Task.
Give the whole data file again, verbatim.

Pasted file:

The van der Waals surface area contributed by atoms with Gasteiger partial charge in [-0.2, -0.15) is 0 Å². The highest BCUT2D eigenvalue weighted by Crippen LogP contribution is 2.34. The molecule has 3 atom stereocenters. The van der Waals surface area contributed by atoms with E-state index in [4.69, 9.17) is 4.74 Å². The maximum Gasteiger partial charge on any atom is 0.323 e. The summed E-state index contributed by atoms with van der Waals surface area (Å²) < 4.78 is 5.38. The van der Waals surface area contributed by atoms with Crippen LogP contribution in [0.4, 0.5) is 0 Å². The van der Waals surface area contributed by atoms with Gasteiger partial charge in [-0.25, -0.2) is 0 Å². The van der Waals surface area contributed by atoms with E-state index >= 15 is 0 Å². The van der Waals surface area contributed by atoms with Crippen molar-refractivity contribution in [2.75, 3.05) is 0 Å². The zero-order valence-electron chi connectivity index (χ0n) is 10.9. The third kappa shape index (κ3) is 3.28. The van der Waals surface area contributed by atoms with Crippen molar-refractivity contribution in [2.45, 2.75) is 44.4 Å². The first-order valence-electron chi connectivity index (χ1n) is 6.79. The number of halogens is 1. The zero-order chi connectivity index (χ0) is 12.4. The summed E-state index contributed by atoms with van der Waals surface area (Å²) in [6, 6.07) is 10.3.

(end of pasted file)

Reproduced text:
The van der Waals surface area contributed by atoms with Gasteiger partial charge in [-0.2, -0.15) is 0 Å². The highest BCUT2D eigenvalue weighted by Crippen LogP contribution is 2.34. The molecule has 3 atom stereocenters. The van der Waals surface area contributed by atoms with E-state index in [4.69, 9.17) is 4.74 Å². The maximum Gasteiger partial charge on any atom is 0.323 e. The summed E-state index contributed by atoms with van der Waals surface area (Å²) < 4.78 is 5.38. The van der Waals surface area contributed by atoms with Crippen LogP contribution in [0.4, 0.5) is 0 Å². The van der Waals surface area contributed by atoms with Gasteiger partial charge in [-0.25, -0.2) is 0 Å². The van der Waals surface area contributed by atoms with E-state index >= 15 is 0 Å². The van der Waals surface area contributed by atoms with Crippen molar-refractivity contribution in [2.75, 3.05) is 0 Å². The zero-order valence-electron chi connectivity index (χ0n) is 10.9. The third kappa shape index (κ3) is 3.28. The van der Waals surface area contributed by atoms with Crippen molar-refractivity contribution in [2.45, 2.75) is 44.4 Å². The first-order valence-electron chi connectivity index (χ1n) is 6.79. The number of halogens is 1. The zero-order chi connectivity index (χ0) is 12.4. The summed E-state index contributed by atoms with van der Waals surface area (Å²) in [6, 6.07) is 10.3.